Closed Caption/Open Caption Movies

I’ve avoided movies for years bc of the loudness plus difficulty hearing dialogue. However, after a very pleasant experience taking my grandchildren to see Lion King, I’m interested in seeing more films.
A friend said he thought it was law theaters had to provide cc glasses (?) on request. I’ve attempted to research this but haven’t had too much luck. Also, are there theaters that still show open captioned? From what I’ve read this is preferred by most people, even some normal hearing individuals apparently.
Thanks for any info and/or guidance.

Here is the UK, most all cinemas offer open captioned films but they are often at times most unsuited to normal family viewing and has been the bone of contention for many deaf over the years. For example, most captioned showing times are often early afternoon and weekends, very, very rarely any during the evenings when most people finish work. It’s almost as if cinemas don’t think deaf people have jobs or go to work! :thinking:

It’s also been known that sometimes hearing people have got up and complained about the captions and they have switched them off! Quite often they say they cannot be shown due to a fault! :rage:

CC Glasses are not something widely available here in the UK but it has been trialed in a few places.

Because of all the problems mentioned above (and more!) I avoid going to the cinema. I much prefer to watch movies with captions in the comfort of my own home on my big TV. It’s far cheaper, I can choose when to watch, I can choose when to pause when I need a toilet break (something you can’t do at a cinema! :laughing: ), I can eat/drink what I like (also far cheaper) and I don’t end up coming home with a cold, cough or some other virus I’d usually pick up from the spluttering crowds at cinemas. It’s a no-brainer for me! :wink:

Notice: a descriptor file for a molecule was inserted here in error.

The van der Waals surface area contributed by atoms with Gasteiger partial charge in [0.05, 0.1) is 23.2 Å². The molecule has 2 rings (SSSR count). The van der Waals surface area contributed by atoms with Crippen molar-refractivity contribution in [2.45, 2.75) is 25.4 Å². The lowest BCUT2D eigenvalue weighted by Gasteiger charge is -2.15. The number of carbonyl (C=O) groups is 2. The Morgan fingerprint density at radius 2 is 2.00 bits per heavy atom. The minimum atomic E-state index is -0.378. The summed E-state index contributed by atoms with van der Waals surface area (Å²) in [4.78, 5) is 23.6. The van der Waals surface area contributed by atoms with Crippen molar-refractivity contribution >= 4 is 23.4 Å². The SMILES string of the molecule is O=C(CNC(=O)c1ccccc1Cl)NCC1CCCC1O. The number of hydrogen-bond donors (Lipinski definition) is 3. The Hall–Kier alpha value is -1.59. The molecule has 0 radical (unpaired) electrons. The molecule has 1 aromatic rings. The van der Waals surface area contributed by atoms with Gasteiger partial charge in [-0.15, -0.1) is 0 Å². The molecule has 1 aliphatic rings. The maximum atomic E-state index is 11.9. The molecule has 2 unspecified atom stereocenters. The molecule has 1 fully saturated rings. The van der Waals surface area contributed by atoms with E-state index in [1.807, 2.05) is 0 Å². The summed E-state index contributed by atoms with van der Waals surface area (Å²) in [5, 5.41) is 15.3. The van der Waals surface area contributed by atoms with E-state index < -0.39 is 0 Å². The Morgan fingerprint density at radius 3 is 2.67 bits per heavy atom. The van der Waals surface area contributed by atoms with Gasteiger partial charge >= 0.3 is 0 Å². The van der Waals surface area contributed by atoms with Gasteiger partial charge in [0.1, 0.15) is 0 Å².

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Good topic. I didn’t go to movies for years because I only knew about open captions and none of the theatres around me offer that. Found out about the CC devices and have gone a few times since then. It isn’t perfect. One time I missed the first 20 mins cuz I had to find someone to fix it cause it wouldn’t turn on. Mostly it has been a good experience.

In the US, you can find theatres that offer captions at captionfish.com. It also lists what kind of captions they offer and which movies or movie times of not available for all. Most sites made by the theatre will also list if they have it. You can also call to confirm before heading out.

So far I have only tried the cup holder device. I would like to try the glasses but none of the theaters aroundme offer that version.

I agree it is much simpler and cheaper to watch at home especially with the crazy movie prices now but sometimes it is nice to go out.

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We have similar for the UK too, for anyone not aware. This is at https://www.yourlocalcinema.com/

My experience with the cup thing was something like this.

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There are some movie theatres that offers captioning. I have not seen new movies in years as tickets are 10 dollars or more now. I have not seen which caption devices they use. I have a metropcs cell phone with unlimited data and l get free Amazon Prime membership. In Prime, l watch movies and television shows and all of them are captioned. Most of the movies and tv shows are free.